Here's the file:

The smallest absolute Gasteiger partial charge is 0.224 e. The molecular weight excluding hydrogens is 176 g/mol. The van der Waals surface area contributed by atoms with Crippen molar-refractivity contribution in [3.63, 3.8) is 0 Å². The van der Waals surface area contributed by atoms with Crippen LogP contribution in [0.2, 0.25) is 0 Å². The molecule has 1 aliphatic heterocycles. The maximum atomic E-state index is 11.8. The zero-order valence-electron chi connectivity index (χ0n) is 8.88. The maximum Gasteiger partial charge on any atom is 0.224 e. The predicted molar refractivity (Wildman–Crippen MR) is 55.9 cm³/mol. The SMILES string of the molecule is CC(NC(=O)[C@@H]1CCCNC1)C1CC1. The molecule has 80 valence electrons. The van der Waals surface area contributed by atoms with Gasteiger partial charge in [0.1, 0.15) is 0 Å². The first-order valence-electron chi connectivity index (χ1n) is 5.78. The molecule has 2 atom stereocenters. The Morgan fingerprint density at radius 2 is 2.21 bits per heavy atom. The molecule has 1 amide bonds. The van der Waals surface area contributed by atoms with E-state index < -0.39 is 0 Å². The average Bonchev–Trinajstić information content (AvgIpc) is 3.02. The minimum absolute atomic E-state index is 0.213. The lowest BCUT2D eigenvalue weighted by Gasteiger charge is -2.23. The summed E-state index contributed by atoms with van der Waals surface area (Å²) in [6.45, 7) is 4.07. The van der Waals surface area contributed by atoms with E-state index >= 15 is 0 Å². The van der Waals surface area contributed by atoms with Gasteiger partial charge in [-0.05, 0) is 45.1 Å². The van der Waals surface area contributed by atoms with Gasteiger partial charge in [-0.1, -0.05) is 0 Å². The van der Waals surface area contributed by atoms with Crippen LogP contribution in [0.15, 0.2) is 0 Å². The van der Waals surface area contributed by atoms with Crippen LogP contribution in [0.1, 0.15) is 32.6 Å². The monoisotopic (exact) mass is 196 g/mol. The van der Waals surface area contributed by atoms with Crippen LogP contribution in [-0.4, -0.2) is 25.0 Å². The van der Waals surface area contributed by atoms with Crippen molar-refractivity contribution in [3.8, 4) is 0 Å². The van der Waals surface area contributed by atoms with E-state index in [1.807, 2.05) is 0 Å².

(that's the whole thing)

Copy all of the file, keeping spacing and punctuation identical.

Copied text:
The smallest absolute Gasteiger partial charge is 0.224 e. The molecular weight excluding hydrogens is 176 g/mol. The van der Waals surface area contributed by atoms with Crippen molar-refractivity contribution in [3.63, 3.8) is 0 Å². The van der Waals surface area contributed by atoms with Crippen LogP contribution in [0.2, 0.25) is 0 Å². The molecule has 1 aliphatic heterocycles. The maximum atomic E-state index is 11.8. The zero-order valence-electron chi connectivity index (χ0n) is 8.88. The maximum Gasteiger partial charge on any atom is 0.224 e. The predicted molar refractivity (Wildman–Crippen MR) is 55.9 cm³/mol. The SMILES string of the molecule is CC(NC(=O)[C@@H]1CCCNC1)C1CC1. The molecule has 80 valence electrons. The van der Waals surface area contributed by atoms with Gasteiger partial charge in [0.1, 0.15) is 0 Å². The first-order valence-electron chi connectivity index (χ1n) is 5.78. The molecule has 2 atom stereocenters. The Morgan fingerprint density at radius 2 is 2.21 bits per heavy atom. The molecule has 1 amide bonds. The van der Waals surface area contributed by atoms with E-state index < -0.39 is 0 Å². The average Bonchev–Trinajstić information content (AvgIpc) is 3.02. The minimum absolute atomic E-state index is 0.213. The lowest BCUT2D eigenvalue weighted by Gasteiger charge is -2.23. The summed E-state index contributed by atoms with van der Waals surface area (Å²) in [6.45, 7) is 4.07. The van der Waals surface area contributed by atoms with E-state index >= 15 is 0 Å². The van der Waals surface area contributed by atoms with Gasteiger partial charge in [-0.05, 0) is 45.1 Å². The van der Waals surface area contributed by atoms with Gasteiger partial charge in [-0.1, -0.05) is 0 Å². The van der Waals surface area contributed by atoms with Crippen LogP contribution in [0.15, 0.2) is 0 Å². The van der Waals surface area contributed by atoms with Crippen LogP contribution in [0.1, 0.15) is 32.6 Å². The monoisotopic (exact) mass is 196 g/mol. The van der Waals surface area contributed by atoms with Crippen LogP contribution in [-0.4, -0.2) is 25.0 Å². The van der Waals surface area contributed by atoms with Crippen molar-refractivity contribution in [3.8, 4) is 0 Å². The van der Waals surface area contributed by atoms with E-state index in [1.807, 2.05) is 0 Å².